investment is the expenditure or translation of earnings into assets and other

instruments which are expected to generate economic returns. So

E = C + I

C/E + I/E = 1

An equitable system should not give preferential treatment with respect to the

accumulation of wealth to any particular economic activity; consumption and

investment should be treated by the system as equally acceptable economic

activities. Ironically, this argues for a straight, flat consumption tax. Back

to Bone's Lemma:

Any fair and equitable tax system should not inhibit someone from

bettering their economic situation through increasing their economic

productivity, i.e. income. The amount of increased individual economic

productivity a person is able to achieve should directly and

proportionally translate into corresponding betterment of their

economic situation, regardless of the magnitudes involved.

Perhaps imperfectly stated, but you hopefully get the gist --- it's Wxy = Pxy.

Furthermore, this should hold true regardless of the absolute amounts allocated

to C (or I) by x and y, as long as they are equally proportional to Ex, Ey

respectively. My previous error was in dealing with absolute amounts rather

than ratios. If neither consumption nor investment is preferred by the system,

then the higher earner should be able to consume the same proportion of their

earnings as the lower earner without breaking Wxy = Pxy. So, we need a new

definition of EQUITABLE which makes Bone's Lemma true and reflects this new ---

and, I believe, quite fair --- thinking.

EQUITABLE-2

Definition 1: (D1) An EQUITABLE-2 tax system is one where, given two

parties x, y such that Ex > Ey, independent of the absolute

allocations of earnings between consumption or investment but assuming

that the individual ratios of these components over earnings are

equal:

assuming Cx/Ex = Cy/Ey and Ix/Ex = Iy/Ey,

then Wxy = Pxy must be true

THEOREM: A straight consumption tax is EQUITABLE-2

Here's the proof...

Given:

W = E - C - TC (Eq. 1)

Wxy = Wx / Wy (Eq. 2)

Prj = Er / Ej (Eq. 3)

Er = 10 (Ritchie earns $10) (G1)

Ej = 2 (Joe earns $2) (G2)

Cr = 5 (G3)

Cj = 1 (Cr/Er must be given to be equal Cj/Ej, D1) (G4)

Cr / Er = Cj / Ej (satisfying D1)

T = .5 (50%, or whatever...) (G5)

Analysis:

Wr = 10 - 5 - .5(5) = 2.5 (A1, from Eq. 1, G1, G3, G5)

Wj = 2 - 1 - .5 = .5 (A2, from Eq. 1, G2, G4, G5)

Wrj = Wr / Wj = 2.5 / .5 = 5 (A3, from Eq 2, A1, A2)

Prj = 10 / 2 = 5 (A4, from Eq. 3, G1, G2)

5 = 5, Wrj = Prj (A3, A4)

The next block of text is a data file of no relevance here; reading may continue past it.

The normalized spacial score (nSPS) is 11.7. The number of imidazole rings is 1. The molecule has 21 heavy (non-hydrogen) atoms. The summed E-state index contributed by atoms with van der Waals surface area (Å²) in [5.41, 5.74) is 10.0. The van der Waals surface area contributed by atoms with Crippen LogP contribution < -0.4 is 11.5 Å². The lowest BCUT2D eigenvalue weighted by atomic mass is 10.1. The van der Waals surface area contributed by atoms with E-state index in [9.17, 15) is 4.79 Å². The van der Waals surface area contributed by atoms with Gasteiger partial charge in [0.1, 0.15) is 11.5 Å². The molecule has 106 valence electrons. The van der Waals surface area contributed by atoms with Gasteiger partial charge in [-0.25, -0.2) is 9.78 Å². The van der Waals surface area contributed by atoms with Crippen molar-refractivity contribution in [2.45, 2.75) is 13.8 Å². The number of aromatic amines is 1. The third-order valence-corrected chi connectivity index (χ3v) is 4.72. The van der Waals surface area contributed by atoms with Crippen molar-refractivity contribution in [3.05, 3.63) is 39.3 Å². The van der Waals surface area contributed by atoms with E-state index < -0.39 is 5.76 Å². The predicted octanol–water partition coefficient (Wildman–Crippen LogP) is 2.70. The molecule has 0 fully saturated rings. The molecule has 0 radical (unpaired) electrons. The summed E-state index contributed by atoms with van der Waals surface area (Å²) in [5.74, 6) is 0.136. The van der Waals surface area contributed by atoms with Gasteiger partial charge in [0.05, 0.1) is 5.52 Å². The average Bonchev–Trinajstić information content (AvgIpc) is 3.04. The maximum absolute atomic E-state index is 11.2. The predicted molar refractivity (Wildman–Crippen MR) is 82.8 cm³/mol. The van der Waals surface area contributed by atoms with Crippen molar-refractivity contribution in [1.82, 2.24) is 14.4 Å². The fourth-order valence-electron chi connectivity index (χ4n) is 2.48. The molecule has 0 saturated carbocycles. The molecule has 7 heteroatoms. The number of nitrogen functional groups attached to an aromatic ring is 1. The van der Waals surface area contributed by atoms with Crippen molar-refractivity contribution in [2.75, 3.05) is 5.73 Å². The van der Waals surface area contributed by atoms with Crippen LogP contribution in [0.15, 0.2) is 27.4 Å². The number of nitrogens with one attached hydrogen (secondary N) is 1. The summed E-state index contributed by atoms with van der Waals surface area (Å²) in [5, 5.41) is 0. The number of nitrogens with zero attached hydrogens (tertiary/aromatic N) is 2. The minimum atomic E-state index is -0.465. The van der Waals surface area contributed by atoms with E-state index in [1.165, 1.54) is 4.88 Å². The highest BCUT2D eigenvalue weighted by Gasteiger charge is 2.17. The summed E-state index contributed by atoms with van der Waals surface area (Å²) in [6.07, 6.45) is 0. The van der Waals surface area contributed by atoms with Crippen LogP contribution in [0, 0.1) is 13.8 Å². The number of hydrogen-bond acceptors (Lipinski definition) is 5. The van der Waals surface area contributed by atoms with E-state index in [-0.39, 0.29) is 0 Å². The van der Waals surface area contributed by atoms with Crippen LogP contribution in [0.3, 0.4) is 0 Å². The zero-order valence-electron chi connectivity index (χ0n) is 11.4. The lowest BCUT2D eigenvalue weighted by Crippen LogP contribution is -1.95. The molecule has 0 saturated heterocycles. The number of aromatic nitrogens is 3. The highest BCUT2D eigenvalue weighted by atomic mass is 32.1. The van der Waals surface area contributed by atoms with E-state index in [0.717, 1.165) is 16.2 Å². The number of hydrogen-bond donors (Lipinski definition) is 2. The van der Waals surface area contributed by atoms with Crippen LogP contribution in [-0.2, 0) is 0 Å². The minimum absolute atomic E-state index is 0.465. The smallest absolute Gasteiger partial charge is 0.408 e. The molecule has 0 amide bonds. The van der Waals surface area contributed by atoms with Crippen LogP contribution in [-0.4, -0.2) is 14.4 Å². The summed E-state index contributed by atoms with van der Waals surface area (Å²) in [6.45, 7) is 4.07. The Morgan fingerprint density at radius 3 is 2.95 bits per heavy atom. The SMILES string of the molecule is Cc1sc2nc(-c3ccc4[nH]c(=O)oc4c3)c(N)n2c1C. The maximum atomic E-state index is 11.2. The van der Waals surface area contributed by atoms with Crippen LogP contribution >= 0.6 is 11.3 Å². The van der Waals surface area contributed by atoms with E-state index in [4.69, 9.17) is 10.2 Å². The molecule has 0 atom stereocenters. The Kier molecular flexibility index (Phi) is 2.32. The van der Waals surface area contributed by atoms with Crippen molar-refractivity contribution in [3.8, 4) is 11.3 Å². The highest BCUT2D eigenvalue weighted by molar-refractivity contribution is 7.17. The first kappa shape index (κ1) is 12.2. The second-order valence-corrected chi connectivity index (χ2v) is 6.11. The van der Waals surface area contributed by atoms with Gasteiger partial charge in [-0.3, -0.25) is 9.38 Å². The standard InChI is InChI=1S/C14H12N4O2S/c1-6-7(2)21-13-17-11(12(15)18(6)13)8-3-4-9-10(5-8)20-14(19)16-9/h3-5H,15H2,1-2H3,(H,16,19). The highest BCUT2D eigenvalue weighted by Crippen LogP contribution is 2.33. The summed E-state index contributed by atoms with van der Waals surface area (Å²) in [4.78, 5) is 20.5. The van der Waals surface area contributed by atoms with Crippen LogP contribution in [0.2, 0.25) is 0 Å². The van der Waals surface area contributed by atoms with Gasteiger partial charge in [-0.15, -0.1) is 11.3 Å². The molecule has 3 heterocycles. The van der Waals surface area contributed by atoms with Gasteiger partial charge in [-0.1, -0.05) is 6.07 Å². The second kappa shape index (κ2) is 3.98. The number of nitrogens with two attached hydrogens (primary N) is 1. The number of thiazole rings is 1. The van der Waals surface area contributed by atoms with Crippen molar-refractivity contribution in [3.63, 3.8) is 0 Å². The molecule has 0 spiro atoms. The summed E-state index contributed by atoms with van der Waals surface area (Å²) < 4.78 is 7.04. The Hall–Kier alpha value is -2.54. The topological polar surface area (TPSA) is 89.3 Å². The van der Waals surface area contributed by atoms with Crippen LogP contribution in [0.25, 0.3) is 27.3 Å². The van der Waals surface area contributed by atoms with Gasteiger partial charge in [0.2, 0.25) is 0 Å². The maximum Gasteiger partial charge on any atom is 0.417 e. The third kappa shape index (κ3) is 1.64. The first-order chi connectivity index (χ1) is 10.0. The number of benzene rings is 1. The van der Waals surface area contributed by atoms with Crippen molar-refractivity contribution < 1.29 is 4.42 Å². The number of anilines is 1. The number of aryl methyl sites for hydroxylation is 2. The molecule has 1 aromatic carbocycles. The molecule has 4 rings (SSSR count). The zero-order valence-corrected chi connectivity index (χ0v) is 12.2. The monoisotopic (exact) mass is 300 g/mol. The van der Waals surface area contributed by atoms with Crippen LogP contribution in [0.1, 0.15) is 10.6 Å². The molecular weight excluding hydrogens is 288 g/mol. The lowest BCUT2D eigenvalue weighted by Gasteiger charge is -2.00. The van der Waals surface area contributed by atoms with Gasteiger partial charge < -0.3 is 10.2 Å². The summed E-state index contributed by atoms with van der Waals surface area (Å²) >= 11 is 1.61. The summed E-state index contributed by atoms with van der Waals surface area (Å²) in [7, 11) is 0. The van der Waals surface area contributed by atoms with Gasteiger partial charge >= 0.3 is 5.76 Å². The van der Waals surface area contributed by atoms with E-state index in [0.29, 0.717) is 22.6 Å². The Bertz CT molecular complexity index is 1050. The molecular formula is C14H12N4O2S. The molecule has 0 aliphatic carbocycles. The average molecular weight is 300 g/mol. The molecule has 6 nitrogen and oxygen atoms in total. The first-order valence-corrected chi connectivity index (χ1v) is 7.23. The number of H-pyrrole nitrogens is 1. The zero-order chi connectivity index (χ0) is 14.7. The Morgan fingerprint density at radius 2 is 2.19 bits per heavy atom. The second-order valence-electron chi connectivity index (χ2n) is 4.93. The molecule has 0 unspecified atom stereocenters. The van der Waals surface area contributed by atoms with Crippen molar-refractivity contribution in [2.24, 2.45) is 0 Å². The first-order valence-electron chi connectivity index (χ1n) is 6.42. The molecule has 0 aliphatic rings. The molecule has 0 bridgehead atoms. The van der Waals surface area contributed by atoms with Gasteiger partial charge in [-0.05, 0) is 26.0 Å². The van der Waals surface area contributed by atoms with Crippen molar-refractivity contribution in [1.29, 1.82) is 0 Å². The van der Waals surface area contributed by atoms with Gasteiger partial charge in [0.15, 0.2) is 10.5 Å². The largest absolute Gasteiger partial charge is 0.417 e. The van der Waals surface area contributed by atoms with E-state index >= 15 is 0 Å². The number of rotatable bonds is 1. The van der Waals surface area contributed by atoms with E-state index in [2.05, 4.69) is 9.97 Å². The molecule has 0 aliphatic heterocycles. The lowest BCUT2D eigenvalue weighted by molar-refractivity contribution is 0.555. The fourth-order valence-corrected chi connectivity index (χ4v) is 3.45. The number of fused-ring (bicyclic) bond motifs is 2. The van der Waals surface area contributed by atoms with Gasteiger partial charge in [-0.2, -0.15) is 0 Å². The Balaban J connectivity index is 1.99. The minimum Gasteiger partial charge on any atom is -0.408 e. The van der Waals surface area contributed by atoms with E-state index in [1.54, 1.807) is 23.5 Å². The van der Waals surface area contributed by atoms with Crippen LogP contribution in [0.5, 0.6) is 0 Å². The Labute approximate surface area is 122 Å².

.: A straight consumption tax is EQUITABLE-2.

DISCUSSION

If you agree that the purpose of a tax system is not to "route around"

capitalism in any way, i.e. not to influence accumulation of wealth one way or

another, AND you believe that higher earners should not be hindered in enjoying

the "fruits of their labors" or penalized for being a higher earner, THEN you

should be convinced by the above reasoning and believe the following

conclusion. A straight consumption tax is an equitable (i.e., EQUITABLE-2)

system which does not artificially influence wealth accumulation in any way. A

straight consumption tax is not regressive under reasonable assumptions.

A NOTE ON FAIRTAX

Ironically, turns out the FairTax --- isn't. The FairTax too dramatically

favors investment; while dressing itself up in a very "progressive" way, if you

work similar equations for FairTax you find artificial acceleration of wealth,

if i.e. Cx/Ex < Cy/Ey then Wxy > Pxy. The amount of acceleration that occurs is

also tied to the absolute magnitude of the numbers involved, rather than the

proportions. If anybody wants to see the math, drop me a line, I'll send it to

you OOB.

CONCLUSIONS

Once more, with gusto:

A straight consumption tax is an equitable (i.e., EQUITABLE-2) system

which does not artificially influence wealth accumulation in any way.

A straight consumption tax is not regressive under reasonable

assumptions.

So, I retract my previous retraction, while simultaneously provisionally

"suspending" my support for FairTax pending further analysis. The straight

consumption tax, which turns out not to be "regressive" at all, takes the lead.

Other than that, I'm not sure yet... But I promise to report back!

;-)

jb

**Next message:**Stephen D. Williams: "Re: Rohit's Gadget Orgasm, or, Tivo Has Changed My Life"**Previous message:**Josh Cohen: "RE: Nightmare on Elm Street with Win2k Professional"**In reply to:**Lisa Dusseault: "RE: Jeff's Retraction, with Equations! was Re: Taxes: Taxonomy and Evaluation"**Next in thread:**Jeff Bone: "Regressive vs. Progressive and a few thoughts..."**Reply:**Jeff Bone: "Regressive vs. Progressive and a few thoughts..."**Maybe reply:**Grlygrl201@aol.com: "Re: Consumption 2: The Return (With New and Improved Definitions and Proofs!)"**Reply:**Russell Turpin: "Re: Consumption 2: The Return (With New and Improved Definitions and Proofs!)"**Messages sorted by:**[ date ] [ thread ] [ subject ] [ author ]